MN report finds acute costs from chronic disease

Learning to use an inhaler
Asthma program director Alex Aldrete teaches 15-year-old Jesus Ayala the proper use of an albuterol sulphate inhaler at a clinic in Los Angeles.
David McNew | Getty Images file

New research from the state Health Department finds that chronic diseases are surprisingly expensive in Minnesota.

Few would be surprised to hear that chronic conditions account for a large share of health spending. But for the first time, the state has been able to place a dollar figure on the cost of long-running health problems: nearly $23 billion.

And that number probably understates the true cost, because certain demographic groups weren't included in the tally.

The people who study these trends for a living were caught off guard by the large tab for treating heart disease, high blood pressure, diabetes and dozens of other persistent health conditions. The state's analysis of a large repository of billing information shows that chronic conditions account for 83 percent of total medical and drug spending.

State Health Economist Stefan Gildemeister said the findings challenge Minnesota's reputation as a healthy, low-spending state.

About 35 percent of insured Minnesotans, or 1.6 million people, have at least one chronic condition. More than half have multiple chronic conditions.

"I think we would have expected Minnesota to be maybe in a little bit healthier place," Gildemeister said. "Turns out that's not entirely the case."

Gildemeister's team analyzed the medical claims of 4.5 million residents covered by private and public insurance programs in 2012. It found the amount spent treating one patient with one or more chronic conditions averaged $13,000 that year. That's more than eight times the average for patients who don't have a chronic disease.

The report highlights the burden associated with 10 chronic conditions that make up the bulk of chronic disease patients. Almost half of all medical spending for the insured in 2012 went to care for high blood pressure patients. High blood pressure affects 900,000 insured Minnesotans and accounted for nearly $13.5 billion in health care costs.

State Health Commissioner Ed Ehlinger said the findings call for a different approach to managing disease. "We cannot afford to try to treat our way out of this chronic disease crisis," he said.

"Chronic diseases are prevalent at a high level throughout the state, costs are being felt in every county throughout the state, and this is really a statewide issue that we have to address," Ehlinger said.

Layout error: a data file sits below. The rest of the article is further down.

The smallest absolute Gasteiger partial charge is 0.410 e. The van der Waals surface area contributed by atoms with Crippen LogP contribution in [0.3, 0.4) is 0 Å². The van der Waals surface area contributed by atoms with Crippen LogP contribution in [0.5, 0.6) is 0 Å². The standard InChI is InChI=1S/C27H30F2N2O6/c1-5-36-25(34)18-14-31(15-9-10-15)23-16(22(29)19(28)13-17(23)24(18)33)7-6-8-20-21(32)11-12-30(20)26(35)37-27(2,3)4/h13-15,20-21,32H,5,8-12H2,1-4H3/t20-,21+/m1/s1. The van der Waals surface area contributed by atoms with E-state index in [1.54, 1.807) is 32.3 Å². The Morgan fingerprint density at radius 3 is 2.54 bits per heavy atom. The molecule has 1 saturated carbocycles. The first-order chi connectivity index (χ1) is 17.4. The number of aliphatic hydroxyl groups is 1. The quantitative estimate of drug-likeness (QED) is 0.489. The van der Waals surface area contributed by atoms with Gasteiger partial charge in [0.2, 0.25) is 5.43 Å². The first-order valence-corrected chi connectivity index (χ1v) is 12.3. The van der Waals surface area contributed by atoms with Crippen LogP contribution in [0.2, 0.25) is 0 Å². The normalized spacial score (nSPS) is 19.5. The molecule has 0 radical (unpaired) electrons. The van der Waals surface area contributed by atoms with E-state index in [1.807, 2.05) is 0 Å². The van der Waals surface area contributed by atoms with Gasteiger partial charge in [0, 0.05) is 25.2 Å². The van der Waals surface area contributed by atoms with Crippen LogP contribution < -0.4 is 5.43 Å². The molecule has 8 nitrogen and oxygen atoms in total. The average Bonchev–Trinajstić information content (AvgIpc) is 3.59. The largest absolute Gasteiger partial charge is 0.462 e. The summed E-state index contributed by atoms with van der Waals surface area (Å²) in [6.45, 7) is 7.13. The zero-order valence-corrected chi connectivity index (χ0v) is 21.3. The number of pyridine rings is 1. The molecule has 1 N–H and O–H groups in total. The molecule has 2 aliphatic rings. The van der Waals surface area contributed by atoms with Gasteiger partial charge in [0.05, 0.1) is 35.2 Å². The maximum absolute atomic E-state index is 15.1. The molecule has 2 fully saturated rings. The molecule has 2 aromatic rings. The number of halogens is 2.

The state needs to do better at preventing persistent health problems from developing in the first place, he said. And it needs to understand why people in some counties — particularly northwestern Minnesota — are much more likely to develop a chronic condition than residents in other counties.

Costs for treating chronic illnesses also vary widely geographically.

For example, kidney failure patients in southeastern Minnesota's Houston County rack up just over $24,000 in costs a year — but it's double that amount for similar patients from Stevens County in west central Minnesota.

Ehlinger said the reasons remain a mystery. "We would like to dig down and learn more about why different counties face different amounts of chronic diseases and why treatment costs vary from one county to another," he said. "But we can't answer those questions quite yet."

The state's analysis doesn't track where patients received their care, which makes county-level comparisons and assumptions potentially inaccurate.

The data set also omits costs for treating the uninsured and doesn't include people in several specialized health programs, such as the VA Health Care System.

Despite the limitations, Ehlinger said the research has already provided enough information to spark conversations about best practices and how to allocate public health dollars.

The Health Department hopes to analyze insurance data collected from other years, but the agency will need reauthorization. Legislative approval to use the database expires in June.

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